This summer, Dr. Richard Hulver, a historian for Naval History and Heritage Command, discovered new information about the sinking of the World War II cruiser USS Indianapolis (CA 35).
The Indianapolis was on a secret mission near the end of the war. It was delivering components of the atomic bomb used in Hiroshima. Once it had delivered the components at Tinian in the Marianas Islands, the ship headed for Leyte in the Philippines. Before it reached that point, it was sunk by a Japanese torpedo just after midnight on July 30, 1945. About 800 of the 1,196 crew members survived the sinking, but only 316 survived the 4-5 days at sea, waiting for rescue.
Hulver found a blog post online that discussed a sailor that passed the Indianapolis less than a day before it sank. This fits with Capt. Charles McVay III’s testimony that he passed an unidentified tank landing ship (LST) about 11 hours before the attack.
Hulver was able to find the sailor’s records from the National Personnel Records Center. They showed that the sailor was a passenger on USS LST-779 when the Indianapolis sank. The LST-779’s deck logs corroborated the story.
This interaction between the two ships had gone unnoticed in previous studies about the Indianapolis.
“It’s obviously gratifying to find a part of the story that hasn’t been told – to discover a new part of an important episode in U.S. naval history,” Hulver said, “but more importantly, the Navy has an obligation to honor the sacrifice of those who serve. NHHC does this by expanding the body of knowledge about our Navy’s history.
“The LST-779 data sheds new light on where Indianapolis was attacked and sunk,” Hulver continued. “This brings us closer to discovering the final resting place of the ship and many of her crew. It has been humbling and an honor to learn more about the crew of Indianapolis and do my small part to ensure that their story lives on. I’m honored to [be] a part of that effort.”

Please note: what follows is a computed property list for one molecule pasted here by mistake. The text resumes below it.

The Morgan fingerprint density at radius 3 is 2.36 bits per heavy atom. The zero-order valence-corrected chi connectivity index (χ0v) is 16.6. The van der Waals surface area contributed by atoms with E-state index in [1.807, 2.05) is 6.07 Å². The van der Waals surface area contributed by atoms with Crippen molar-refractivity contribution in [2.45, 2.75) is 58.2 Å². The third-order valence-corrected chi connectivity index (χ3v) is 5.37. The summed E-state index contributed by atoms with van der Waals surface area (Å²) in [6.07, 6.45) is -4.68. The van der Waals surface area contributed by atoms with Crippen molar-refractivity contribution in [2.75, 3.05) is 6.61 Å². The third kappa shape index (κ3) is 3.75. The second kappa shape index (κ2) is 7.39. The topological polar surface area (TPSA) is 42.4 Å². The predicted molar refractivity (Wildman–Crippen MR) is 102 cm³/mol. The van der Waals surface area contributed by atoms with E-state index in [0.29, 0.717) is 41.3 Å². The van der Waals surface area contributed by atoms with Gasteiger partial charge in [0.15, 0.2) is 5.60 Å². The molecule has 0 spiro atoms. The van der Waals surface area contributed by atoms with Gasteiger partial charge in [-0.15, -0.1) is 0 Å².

In preparation for the 71st anniversary of the loss of the Indianapolis, Hulver prepared a report that has been included in a web site which consolidates all of the NHHC’s records on the ship. The site is an easy-to-navigate resource located at http://go.usa.gov/xr57m.
The collection also includes links to high-level intelligence that the crew was not made aware of due to operational concerns, information on rescue operations, records from the investigation into the sinking, the court martial of the captain, artwork, photos of the survivors, oral histories, and more. Historians continue to research the sinking, the US Navy reported in July this year.
The ship and crew served faithfully during the war. The Indianapolis often served as flagship for the 5th fleet. They earned ten battle stars. The crew successfully completed a secret mission that directly led to the end of the war. The loss of the Indianapolis led to changes in the reporting procedures for arrivals and non-arrivals of ships, established requirements for ships of a particular size to have an escort, and a reevaluation of lifesaving equipment on war ships.
The Naval History and Heritage Command is based in the Washington Navy Yard. It is responsible for the preservation, analysis, and distribution of U.S. naval history and heritage. It maintains historically relevant resources which are a reflection of the US Navy’s contributions throughout the history of the USA.